After discovering that my daughter is a Highly Sensitive Child (by reading The Highly Sensitive Child: Helping Our Children Thrive When the World Overwhelms Them by Elaine Aron), I have been interested in reading more about the qualities of sensitivity and introversion. Quiet: The Power of Introverts in a World That Can’t Stop Talking by Susan Cain is one that I recently finished reading, and really enjoyed. It talks about introversion in all facets of life, from childhood to adulthood, in the business world and in the workplace, in Western society as a whole. At least one third of the world’s population are introverts, and yet our society upholds what Cain calls the “Extrovert Ideal”.
I see this Extrovert Ideal applied in so many situations with my daughter, and with children in general. People expect young children to be outgoing, happy, jovial, and eager to interact with everyone and anyone. When a child is not (like my daughter), they are quick to label her as “shy” or “scared”. Kids that are extroverted are quickly met with praises of “aren’t you adorable?” and “you’re so cute!”
I think Cain does an excellent job of exploring this phenomenon in her book. As an introvert myself and now parenting an introverted and highly sensitive child, I struggle with what to do about our society’s value of the Extrovert Ideal. She had one teacher at daycare who would write on the daily comments: “Please tell your daughter she needs to play with her friends.” One thing Cain talks about as an extremely positive quality of introverts is their ability to work and play independently, and be extremely productive in this manner. She names many great contributors to society who likely would not have accomplished what they did if they were forced to work with others. She also talks about how the idea of “teamwork” may not be as wonderful as we think it is. But I digress. My daughter plays happily and easily on her own – she often doesn’t need anyone else to entertain her. I would think that would be something positive in a daycare environment where many children are often clamouring for attention. Does that mean there’s something wrong with her? Absolutely not. She is creative, engages in pretend play, and uses her imagination to the max when she plays alone. I believe, and Cain reinforced this for me, that these are the skills that will allow her to be a great thinker, researcher, artist, or whatever else she wants to do in the future.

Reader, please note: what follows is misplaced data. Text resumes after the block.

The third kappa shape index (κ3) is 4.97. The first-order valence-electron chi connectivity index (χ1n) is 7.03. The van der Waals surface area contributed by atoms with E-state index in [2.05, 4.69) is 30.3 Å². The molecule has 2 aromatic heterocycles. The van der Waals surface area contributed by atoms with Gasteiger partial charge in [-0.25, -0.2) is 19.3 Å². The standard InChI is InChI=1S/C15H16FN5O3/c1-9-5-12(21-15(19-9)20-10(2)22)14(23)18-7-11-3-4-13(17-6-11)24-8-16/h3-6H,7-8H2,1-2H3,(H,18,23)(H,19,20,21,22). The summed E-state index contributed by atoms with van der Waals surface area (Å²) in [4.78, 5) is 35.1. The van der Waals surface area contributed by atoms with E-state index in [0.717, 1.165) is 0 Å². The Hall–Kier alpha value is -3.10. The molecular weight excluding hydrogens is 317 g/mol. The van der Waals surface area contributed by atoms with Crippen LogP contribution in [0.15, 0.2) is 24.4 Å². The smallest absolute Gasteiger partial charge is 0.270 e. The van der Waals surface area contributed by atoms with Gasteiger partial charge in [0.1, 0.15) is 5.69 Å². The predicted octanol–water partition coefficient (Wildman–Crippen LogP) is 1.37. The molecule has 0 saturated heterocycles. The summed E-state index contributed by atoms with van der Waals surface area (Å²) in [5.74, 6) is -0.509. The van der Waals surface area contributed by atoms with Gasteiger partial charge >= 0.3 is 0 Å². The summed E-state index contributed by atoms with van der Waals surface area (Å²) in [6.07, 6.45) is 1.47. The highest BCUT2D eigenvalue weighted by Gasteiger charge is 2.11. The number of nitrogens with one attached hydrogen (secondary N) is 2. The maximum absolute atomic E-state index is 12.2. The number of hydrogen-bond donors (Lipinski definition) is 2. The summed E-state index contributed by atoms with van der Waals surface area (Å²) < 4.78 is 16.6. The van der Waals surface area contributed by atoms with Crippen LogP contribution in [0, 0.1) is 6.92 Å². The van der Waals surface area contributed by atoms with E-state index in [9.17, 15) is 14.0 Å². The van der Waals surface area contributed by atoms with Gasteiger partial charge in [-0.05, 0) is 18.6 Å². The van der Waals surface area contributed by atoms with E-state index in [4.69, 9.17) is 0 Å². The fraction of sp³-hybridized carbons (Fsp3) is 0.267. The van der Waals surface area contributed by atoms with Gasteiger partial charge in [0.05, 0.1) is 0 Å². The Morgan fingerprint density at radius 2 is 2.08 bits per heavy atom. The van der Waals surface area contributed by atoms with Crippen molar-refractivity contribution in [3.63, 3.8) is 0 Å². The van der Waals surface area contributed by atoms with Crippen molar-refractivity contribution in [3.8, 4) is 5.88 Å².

Now – what about introversion and high sensitivity TOGETHER? I was explaining to another mom about a situation in which my daughter had a tough time adjusting because of being highly sensitive. She asked if I had ever considered whether my daughter was on the Autism/Asperger’s spectrum. I am extremely familiar with Autism Spectrum Disorder, as I worked in that area for many years before and after becoming a Speech-Language Pathologist. And I know this question was asked in a very innocent way, with concern. But it just drives home the point that our society considers introversion and sensitivity to be disorders. If my kid isn’t outgoing and fun, and doesn’t adapt to new situations whenever thrown into them, there must be something wrong with her. She must need some kind of therapy or help to FIX her. She doesn’t conform to the extrovert ideal.
Well, I’m quite certain my daughter is not on the Autism Spectrum. She is perfectly sociable and outgoing when she wants to be. With people she knows and likes, in environments where she feels safe. She takes longer to adapt to new things, new people, new situations. But when she is comfortable, she can be a total riot. Introversion and sensitivity are NOT disorders. They are simply personality traits that make my daughter different.
My favourite point from Cain’s book is “the orchid hypothesis” by David Dobbs.
Many children are like dandelions, able to thrive in just about any environment. But others (like the highly sensitive) are more like orchids: they wilt easily, but under the right conditions can grow strong and magnificent. (Susan Cain, Quiet, p.111)
My hope is that I can give my daughter the right conditions she needs to grow into a beautiful orchid. I am excited to see what she will bloom into, and I will continue to assure her that her introversion and sensitivity are beautiful and perfect.
- LIFE: getting to know my Highly Sensitive Child (juicygreenmom.ca)
- LIFE: routines rule (juicygreenmom.ca)
- LIFE: boundaries (juicygreenmom.ca)